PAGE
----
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Usablenet’s Jason Taylor suggests this sample scenario: Special limited-edition sneakers are set to go on sale Friday at 11 pm, but the retailer isn’t taking pre-orders because that would dilute the hype. Only losers are at their computers at that hour, so the retailer offers mobile users the option of signing up for a text reminder the moment the shoes are available to order. The text message links customers to the ordering page, which their phones can instantly populate with shipping and billing information. The customers submit their orders and are back at their respective parties by 11:05.
Embracing the m-lifestyle
Vibhav Prasad of 1-800-Flowers envisions a customer ordering roses to arrive in his wife’s hands by the time he gets home, and then receiving a text message confirming delivery. He’s also considering the possibility of offering “virtual gifts,” similar to those available in the Second Life virtual world, that could potentially become a fad among the 18- to-30-year-olds who represent the sweet spot for mobile marketing.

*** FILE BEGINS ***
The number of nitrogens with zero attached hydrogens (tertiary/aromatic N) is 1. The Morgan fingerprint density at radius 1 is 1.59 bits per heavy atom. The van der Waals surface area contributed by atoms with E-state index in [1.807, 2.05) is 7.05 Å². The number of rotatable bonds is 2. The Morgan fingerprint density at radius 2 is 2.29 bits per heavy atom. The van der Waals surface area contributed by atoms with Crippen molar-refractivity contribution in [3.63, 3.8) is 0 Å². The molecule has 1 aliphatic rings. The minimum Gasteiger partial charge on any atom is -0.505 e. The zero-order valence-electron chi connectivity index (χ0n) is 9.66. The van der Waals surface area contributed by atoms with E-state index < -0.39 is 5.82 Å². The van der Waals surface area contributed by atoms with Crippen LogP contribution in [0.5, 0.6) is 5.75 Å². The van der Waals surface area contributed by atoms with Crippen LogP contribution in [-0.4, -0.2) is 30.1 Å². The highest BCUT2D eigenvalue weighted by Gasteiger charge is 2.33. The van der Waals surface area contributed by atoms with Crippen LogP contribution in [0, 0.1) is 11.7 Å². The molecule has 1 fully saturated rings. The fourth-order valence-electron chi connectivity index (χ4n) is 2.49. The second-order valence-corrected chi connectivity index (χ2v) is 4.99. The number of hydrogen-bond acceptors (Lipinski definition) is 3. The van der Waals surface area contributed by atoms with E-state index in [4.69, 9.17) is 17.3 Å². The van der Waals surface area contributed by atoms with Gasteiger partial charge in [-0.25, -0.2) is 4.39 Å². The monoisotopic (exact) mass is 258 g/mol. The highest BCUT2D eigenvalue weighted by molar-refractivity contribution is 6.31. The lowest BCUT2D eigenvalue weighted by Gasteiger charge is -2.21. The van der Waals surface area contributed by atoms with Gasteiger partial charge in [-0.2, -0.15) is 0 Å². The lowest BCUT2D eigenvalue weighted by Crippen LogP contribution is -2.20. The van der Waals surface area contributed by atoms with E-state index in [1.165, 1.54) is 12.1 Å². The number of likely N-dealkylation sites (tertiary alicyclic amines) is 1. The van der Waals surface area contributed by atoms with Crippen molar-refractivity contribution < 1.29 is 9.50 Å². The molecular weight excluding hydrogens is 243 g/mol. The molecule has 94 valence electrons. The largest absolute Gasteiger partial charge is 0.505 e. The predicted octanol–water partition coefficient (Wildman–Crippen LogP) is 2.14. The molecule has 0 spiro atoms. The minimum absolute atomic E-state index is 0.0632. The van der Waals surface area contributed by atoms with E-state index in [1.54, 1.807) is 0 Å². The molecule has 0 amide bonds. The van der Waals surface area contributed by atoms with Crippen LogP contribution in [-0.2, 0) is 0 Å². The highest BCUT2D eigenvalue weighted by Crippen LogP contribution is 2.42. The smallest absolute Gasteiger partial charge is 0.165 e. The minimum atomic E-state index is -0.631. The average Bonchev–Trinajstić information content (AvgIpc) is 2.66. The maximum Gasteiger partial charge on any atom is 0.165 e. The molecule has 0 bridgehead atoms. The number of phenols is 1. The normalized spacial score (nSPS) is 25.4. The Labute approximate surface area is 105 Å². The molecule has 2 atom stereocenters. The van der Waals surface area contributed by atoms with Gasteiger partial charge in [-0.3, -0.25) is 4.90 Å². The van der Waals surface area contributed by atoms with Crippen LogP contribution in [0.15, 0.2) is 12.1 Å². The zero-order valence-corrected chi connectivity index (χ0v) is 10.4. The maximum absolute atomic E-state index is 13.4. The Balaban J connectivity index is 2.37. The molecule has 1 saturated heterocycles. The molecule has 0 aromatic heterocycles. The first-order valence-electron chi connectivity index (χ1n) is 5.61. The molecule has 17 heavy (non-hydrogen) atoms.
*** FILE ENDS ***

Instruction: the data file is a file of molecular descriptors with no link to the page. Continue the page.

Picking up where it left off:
Nikki Baird, managing partner for Retail Systems Research, Miami, can envision a cross-platform function where shoppers enter their shopping list at home, then access it at the grocery store through their phone, perhaps automatically receiving coupons for certain purchases with barcodes that the cashier can scan right off the phone. Other kinds of linking could help make consumers turn regularly to mobile-enabled shopping. “Retailers could do a lot to save the sale by having product availability on their mobile service, so that people could enter a ZIP code and see if something was available nearby,” Baird says. “That alone would be of huge value to the consumer.”